Specialised containers for wine and beer were used in Iran more than 5,000 years ago. The uniform shape and marks on Roman perfume bottles suggests that branding and mass production have been with us for at least two millennia. But the first modern packages came with 17th-century patent medicines, an unexpected aspect of Puritanism. The trustworthy image of the medicine-selling Quaker was later appropriated for the first packaged food to be sold nationally in America.
The packaging industry gained momentum when a cannery using tin plate opened in Bermondsey in 1812. Six years later, the Royal Navy was annually using around 24,000 large tins of "embalmed provisions", opened using a hammer and chisel.
The paper bag was invented in 1852, and was rapidly adopted because of the cloth-sack shortage during the American Civil War. The glass bottle was a late-comer to automation, being blown entirely by hand until the l890s.
Utilising these innovations, the great names of modern mass merchandising appear towards the end of the 19th century. After a failure with bottled horseradish, HJ Heinz began to pack ketchup in 1876. Campbell's condensed soup, with a red and white label based on the colours of Cornell University football team, appeared in 1899. A cereal, "mostly for horses and a few stray Scots", became a mainstay of American cuisine following the appearance of Quaker Oats in 1886.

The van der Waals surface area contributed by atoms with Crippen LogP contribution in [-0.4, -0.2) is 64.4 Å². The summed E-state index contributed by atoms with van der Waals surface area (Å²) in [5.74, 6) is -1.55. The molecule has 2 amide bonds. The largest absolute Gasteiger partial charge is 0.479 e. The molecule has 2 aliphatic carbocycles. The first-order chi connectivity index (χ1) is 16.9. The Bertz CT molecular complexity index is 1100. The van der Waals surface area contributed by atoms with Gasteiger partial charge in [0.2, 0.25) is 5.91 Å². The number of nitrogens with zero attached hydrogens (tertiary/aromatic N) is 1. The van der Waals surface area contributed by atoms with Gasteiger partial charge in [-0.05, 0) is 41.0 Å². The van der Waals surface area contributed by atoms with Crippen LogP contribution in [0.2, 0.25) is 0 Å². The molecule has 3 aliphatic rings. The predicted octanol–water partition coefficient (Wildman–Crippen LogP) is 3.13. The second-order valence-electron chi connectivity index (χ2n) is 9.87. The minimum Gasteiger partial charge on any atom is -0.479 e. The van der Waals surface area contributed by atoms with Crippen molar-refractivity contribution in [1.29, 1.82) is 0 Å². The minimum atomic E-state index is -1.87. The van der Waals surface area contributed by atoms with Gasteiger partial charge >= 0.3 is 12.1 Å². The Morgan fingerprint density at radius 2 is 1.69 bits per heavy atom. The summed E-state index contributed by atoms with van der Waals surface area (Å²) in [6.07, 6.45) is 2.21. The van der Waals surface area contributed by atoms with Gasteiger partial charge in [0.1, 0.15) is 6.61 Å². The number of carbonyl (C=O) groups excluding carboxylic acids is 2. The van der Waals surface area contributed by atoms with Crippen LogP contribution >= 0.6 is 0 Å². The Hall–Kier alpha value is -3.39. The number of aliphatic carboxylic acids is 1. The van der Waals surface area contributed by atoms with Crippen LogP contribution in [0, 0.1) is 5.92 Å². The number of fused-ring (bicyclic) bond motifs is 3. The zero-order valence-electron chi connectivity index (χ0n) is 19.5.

The appearance of such famous brands has scarcely changed over the past century, but others have required extensive readjustment. Few have been more radical than the sex-change experienced by Marlboro. First marketed as a lady's cigarette ("Mild as May"), it adopted a more hunky image in the Fifties. Not only did the flip-top pack suggest that users led a more rugged life, but its very awkwardnessreminded smokers of the brand.
Hine's potted history misses one or two tricks. Though he stresses how characterless products like water and vodka tend to have distinctively fancy bottles in compensation, he does not note that the design of the Perrier bottle was based on the Indian clubs whirled by the Rothschild founder of the brand. Nor, in his analysis of Procter & Gamble brands, does he touch on the rumour that sped through America: namely that the conglomerate's moon and stars logo was the sign of the devil. But this is a well-researched account, entertainingly recounted, of an essential aspect of Americana. It deserves a place alongside Bill Bryson's Made in America.
Christopher HirstReuse content